[TOP STORY] How CoreShares will fit into 10X investments

‘It’ll give us much more scale and depth across the organisation, and I think…reduce costs through time’: MD Gareth Stobie..

SIMON BROWN: I’m chatting now with Gareth Stobie, managing director at CoreShares. Late Thursday afternoon [there was the] announcement that 10X Investments would be acquiring CoreShares.

Read: 10X Investments to buy CoreShares, creating a R31bn business

Gareth, I appreciate the early morning time. A big deal, I think, in our industry, particularly in the passive and low-cost [investing] space. A lot of your clients contacted me on Thursday afternoon, Friday [with] a bunch of questions. The first one everyone’s asking is: ‘Any changes to the CoreShares product offering, or does the current offering kind of stay as is?’

GARETH STOBIE: Morning, Simon. The short answer is that there are going to be no changes in the short term. We are busy working through a process at the moment with 10X to look at our combined product set and [see] how to make [it] stronger and better. The reality is, if we look at our ETF (exchange traded fund) range, we’ve got a lot of products that have done really nicely.

We’ve a loyal set of customers and it’s certainly not our intention to change anything on a wholesale basis. It’ll be business as usual for the most part.

SIMON BROWN: You’ve got a couple of niche products. When I say ‘niche’, I’m thinking of your top 50, rather than the traditional top 40. You’ve got the pref shares as well; you got some interesting property ones where you focus on yield as a metric for weighting. Is it potentially to expand in time and look at some of those gaps, and maybe add to product offerings?

GARETH STOBIE: That’s exactly right. If I look at this transaction through a client lens, it’s going to afford us the opportunity to be more expansive with our product set, look at new opportunities both in the ETF market and the traditional CIS (collective investment scheme) market. One thing the transaction has allowed us to do is bulk up scales in our combined organisations.

So, after this deal has happened, we are going to have R31 billion under management.

That sort of scale allows us to be more expansive in our thinking and also home in on particular client needs and invest in new areas of exploration, … ESG, for instance, all of the thematic-type investing that one is used to.

So yes, it’ll give us much more scale and depth across the organisation, and I think that’ll be good for customers. Combined scale also helps us to reduce costs through time. Those are some of the key reasons for doing it.

SIMON BROWN: That scale’s not unimportant. It gives you that critical mass, it gives you a base into which to put new products. I would then also take it a step further and say it makes the new combined entity the largest independent in the passive low-cost [arena] – although Sygnia might slightly disagree with that – and certainly we can debate that point. But it does make you significant in terms of size.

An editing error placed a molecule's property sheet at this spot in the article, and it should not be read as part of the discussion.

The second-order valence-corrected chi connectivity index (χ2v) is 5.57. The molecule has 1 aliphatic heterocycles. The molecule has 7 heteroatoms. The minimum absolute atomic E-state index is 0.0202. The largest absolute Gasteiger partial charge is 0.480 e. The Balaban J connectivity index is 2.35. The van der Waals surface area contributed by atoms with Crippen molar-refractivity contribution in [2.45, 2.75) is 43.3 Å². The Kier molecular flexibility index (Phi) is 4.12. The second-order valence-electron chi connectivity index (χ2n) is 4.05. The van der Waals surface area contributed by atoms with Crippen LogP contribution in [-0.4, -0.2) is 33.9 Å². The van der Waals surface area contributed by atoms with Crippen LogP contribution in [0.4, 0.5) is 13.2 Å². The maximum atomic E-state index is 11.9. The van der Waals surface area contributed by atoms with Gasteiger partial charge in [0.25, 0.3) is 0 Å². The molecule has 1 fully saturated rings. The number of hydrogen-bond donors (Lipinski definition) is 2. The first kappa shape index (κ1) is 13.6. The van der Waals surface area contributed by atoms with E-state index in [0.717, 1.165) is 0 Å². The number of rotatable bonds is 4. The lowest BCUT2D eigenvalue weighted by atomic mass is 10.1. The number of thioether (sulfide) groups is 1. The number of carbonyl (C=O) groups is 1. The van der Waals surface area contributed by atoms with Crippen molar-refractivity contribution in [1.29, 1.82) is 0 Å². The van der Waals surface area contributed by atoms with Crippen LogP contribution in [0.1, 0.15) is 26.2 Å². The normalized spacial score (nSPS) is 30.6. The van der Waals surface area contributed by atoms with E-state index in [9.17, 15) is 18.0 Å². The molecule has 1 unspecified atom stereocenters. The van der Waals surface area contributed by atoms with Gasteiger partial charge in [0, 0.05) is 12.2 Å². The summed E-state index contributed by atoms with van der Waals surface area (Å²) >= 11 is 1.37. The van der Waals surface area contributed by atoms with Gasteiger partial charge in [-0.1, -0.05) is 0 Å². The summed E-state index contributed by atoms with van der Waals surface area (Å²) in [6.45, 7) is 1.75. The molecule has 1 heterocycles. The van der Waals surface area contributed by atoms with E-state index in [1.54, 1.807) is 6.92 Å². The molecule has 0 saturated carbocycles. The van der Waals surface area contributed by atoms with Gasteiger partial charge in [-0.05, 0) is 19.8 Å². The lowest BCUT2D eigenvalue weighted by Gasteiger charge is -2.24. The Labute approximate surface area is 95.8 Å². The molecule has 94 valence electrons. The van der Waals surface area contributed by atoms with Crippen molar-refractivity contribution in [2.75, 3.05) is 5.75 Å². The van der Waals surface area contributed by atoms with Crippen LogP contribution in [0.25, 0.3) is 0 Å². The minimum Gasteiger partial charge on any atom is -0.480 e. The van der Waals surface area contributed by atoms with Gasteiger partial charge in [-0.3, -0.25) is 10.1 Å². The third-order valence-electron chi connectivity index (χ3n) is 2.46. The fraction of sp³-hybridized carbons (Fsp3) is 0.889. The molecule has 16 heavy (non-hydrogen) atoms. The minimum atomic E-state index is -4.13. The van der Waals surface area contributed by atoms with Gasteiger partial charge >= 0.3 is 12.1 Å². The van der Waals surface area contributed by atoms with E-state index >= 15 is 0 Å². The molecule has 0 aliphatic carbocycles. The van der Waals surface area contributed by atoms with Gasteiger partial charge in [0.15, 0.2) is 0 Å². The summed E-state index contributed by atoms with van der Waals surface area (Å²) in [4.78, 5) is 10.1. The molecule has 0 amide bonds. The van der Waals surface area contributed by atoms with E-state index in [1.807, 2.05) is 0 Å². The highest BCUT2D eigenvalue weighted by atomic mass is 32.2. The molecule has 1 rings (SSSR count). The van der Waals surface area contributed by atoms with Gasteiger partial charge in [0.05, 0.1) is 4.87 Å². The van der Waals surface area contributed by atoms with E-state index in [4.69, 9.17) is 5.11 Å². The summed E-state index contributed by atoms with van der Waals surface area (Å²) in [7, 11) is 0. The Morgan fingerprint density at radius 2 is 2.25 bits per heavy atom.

GARETH STOBIE: That’s right. If you look at the passive space globally gathering scale and being a market leader, you don’t necessarily have to be the biggest, but you need to be right up there, which is important because, from an issuer’s perspective or from a management perspective, it’s a key ingredient to success in making our business sustainable over the longer term.

Again, if I look at it from a client’s point of view, the larger the asset manager is the more scale we have to invest in service and our technology platform, as I’ve already mentioned, new products and so forth. So yeah, it is a critical aspect to winning within this market, bearing in mind that the margins we charge or the fees that we charge are significantly lower than our active peer group., and it’s one of the core value propositions. That’s why one needs to do it.

SIMON BROWN: Yeah. I take the point. I’m thinking Vanguard, I’m thinking BlackRock in the US – two giants in the industry who are able by their size to offer total expense ratios that are fractions of a percent.

One question I’ve been asked a heck of a lot on email and Twitter, everywhere else, is [about] OUTvest, which is owned by OUTsurance. You provide the product into that. Will there be any change to that relationship, because a number of people really like the OUTvest product, particularly the low-cost RA [retirement annuity]?

GARETH STOBIE: Yeah. CoreShares has walked quite a journey with OUTsurance – both OUTsurance Holdings, which was one of our shareholders for this transaction, and the development of OUTvest. So certainly in the foreseeable future we’re going to continue to support that product set. It’s a brilliant platform that OUTsurance has built, and we are going to be supporting the product range and running the underlying portfolios for them.

SIMON BROWN: A last question; two parts to it. Will there perhaps be some brand changes in time for the CoreShares product as it moves perhaps under 10X branding? And is there a timeline for when the deal will conclude?

GARETH STOBIE: From a brand perspective, the longer-term plan is to migrate to the 10X brand. I think they’ve done a wonderful job in terms of building up a consumer brand and they are well liked in the retail market.

In terms of the timing of the transaction, everything’s out of the way other than the regulatory step, which is obviously an important one. We are expecting to hear back from the regulators soon. So we expect [resolution] over the next few weeks or so.

SIMON BROWN: So a couple of weeks, perhaps, maybe a couple of months if the regulators are having some coffee breaks.

Gareth Stobie, managing director of CoreShares, as always I appreciate the early morning time.



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